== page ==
So for me, he is a role model for me. Plus I have two boys myself. So I have no choice but to take on the role model hat throughout the rest of my life.

Give us some insight as to what you are working with when it comes to your new album.

The album is coming together beautifully. I'm in the zone and riding the wave. The songs really write themselves.

My faith in the creative source, the infinite intelligence makes the process easy. Whatever you want to call God, that’s who I make room for when I’m creating. It's so easy the way the songs come from me making the beat to writing to recording.

There is only one song out of say like 30+ songs that I have been sitting on. Only like 5 people heard it, because the song is such a hit, but so strange that i cant give it until its time.

But otherwise, I make them and share them with my people. Not to like it or dislike it...but just to share. I don’t care who likes it, because I'm sure that there are millions of people out there on my vibe and level that would relate immediately, we just have to find each other. Beat wise, its very diverse. Some hard street records on which I always narrate my street tales of consequence, deceit, decision making etc. Then there are the life tracks where I kick it about life and what we should get out of it.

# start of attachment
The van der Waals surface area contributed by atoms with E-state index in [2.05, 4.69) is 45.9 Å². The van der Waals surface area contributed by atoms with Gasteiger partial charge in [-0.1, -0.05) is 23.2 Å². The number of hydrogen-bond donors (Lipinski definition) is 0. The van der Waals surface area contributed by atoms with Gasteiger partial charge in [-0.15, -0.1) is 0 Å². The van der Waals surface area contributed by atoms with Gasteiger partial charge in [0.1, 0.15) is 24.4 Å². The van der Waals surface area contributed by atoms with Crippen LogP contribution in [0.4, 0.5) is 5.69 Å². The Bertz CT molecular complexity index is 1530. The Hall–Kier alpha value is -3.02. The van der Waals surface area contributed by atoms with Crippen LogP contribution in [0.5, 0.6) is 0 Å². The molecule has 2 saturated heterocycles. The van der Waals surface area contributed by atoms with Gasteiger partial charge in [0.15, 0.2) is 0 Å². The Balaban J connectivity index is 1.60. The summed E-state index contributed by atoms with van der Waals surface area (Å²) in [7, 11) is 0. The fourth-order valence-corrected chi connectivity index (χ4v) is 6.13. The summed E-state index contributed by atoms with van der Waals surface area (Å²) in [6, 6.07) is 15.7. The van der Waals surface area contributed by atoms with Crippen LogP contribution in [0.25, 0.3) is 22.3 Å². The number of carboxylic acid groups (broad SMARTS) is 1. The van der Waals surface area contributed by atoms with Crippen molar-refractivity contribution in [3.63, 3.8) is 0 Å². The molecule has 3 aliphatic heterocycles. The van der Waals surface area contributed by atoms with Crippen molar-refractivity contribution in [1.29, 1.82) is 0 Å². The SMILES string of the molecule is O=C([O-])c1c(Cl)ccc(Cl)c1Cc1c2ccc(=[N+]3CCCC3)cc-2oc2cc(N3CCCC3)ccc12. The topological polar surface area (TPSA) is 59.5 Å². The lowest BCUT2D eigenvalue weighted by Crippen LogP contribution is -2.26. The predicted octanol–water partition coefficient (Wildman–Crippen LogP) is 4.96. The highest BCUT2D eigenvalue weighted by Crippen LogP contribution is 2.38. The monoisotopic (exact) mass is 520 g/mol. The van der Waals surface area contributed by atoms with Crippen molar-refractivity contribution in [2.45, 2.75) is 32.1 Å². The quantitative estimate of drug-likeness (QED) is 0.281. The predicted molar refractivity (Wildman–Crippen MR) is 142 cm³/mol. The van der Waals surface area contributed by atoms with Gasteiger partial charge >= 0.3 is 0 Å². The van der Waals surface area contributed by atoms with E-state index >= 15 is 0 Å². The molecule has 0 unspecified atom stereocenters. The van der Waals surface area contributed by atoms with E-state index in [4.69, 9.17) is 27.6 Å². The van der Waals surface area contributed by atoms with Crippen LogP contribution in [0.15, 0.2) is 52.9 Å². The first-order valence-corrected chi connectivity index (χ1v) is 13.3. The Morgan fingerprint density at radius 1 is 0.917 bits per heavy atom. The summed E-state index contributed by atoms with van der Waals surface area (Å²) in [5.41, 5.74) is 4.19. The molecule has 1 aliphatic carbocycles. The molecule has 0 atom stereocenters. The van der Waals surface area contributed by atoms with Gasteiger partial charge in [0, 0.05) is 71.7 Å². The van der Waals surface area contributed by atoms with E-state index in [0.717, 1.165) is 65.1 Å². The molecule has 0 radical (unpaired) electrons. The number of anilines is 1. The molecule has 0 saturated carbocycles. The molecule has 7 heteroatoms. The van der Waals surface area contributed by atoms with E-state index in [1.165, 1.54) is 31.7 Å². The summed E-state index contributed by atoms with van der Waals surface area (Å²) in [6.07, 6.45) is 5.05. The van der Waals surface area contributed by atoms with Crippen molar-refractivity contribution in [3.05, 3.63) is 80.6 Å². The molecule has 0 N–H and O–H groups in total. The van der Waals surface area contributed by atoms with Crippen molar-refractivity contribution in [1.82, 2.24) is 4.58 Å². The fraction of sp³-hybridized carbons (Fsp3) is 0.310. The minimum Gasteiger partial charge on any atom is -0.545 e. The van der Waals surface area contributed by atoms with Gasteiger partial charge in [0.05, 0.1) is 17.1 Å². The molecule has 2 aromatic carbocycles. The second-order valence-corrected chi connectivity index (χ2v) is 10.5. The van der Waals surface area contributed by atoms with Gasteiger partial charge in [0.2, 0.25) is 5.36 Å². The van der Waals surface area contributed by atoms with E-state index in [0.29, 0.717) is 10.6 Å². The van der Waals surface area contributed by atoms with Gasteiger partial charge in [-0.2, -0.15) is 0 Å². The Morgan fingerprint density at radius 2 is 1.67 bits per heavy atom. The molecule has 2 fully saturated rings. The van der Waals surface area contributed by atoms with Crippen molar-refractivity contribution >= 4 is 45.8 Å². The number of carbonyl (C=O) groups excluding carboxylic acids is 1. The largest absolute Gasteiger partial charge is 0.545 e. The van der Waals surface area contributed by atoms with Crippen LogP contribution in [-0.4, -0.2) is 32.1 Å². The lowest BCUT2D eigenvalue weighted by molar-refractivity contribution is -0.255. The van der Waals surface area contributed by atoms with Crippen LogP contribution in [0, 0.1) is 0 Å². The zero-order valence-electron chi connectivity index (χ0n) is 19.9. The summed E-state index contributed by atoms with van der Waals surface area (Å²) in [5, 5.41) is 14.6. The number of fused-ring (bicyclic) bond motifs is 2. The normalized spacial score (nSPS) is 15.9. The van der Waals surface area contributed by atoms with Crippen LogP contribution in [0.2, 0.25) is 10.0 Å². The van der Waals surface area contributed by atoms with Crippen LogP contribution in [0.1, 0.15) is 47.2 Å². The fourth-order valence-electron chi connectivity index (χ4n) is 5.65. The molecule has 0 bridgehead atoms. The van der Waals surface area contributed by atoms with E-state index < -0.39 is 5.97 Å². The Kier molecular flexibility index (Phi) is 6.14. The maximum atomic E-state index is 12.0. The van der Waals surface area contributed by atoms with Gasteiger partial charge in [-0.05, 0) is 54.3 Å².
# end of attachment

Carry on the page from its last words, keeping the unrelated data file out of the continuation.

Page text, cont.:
Then the straight spitting tracks, where no one can touch me lyrically, ya know..talkin trash. Then, lately there have been the future sounding joints.

Synths, ill bass lines and Clavinets and ugly tech drums. Its rounded and yet, still cohesively Edreys!

What will, in your estimation, make this album a success?

The one success is getting it out of my head and out of the studio.

One must understand the industry and I'm talking more than just the business, what's hot, fashion etc. I'm talking about, as a hip-hop addict, someone invested in and understands the foundation of hip hop...you must understand that part of it.

Its like a farmer must be able to read the clouds, the stars, the animals, the bugs and the seasons in order for him/her to know when to plant seeds, what he'll be able to yield from what crop etc.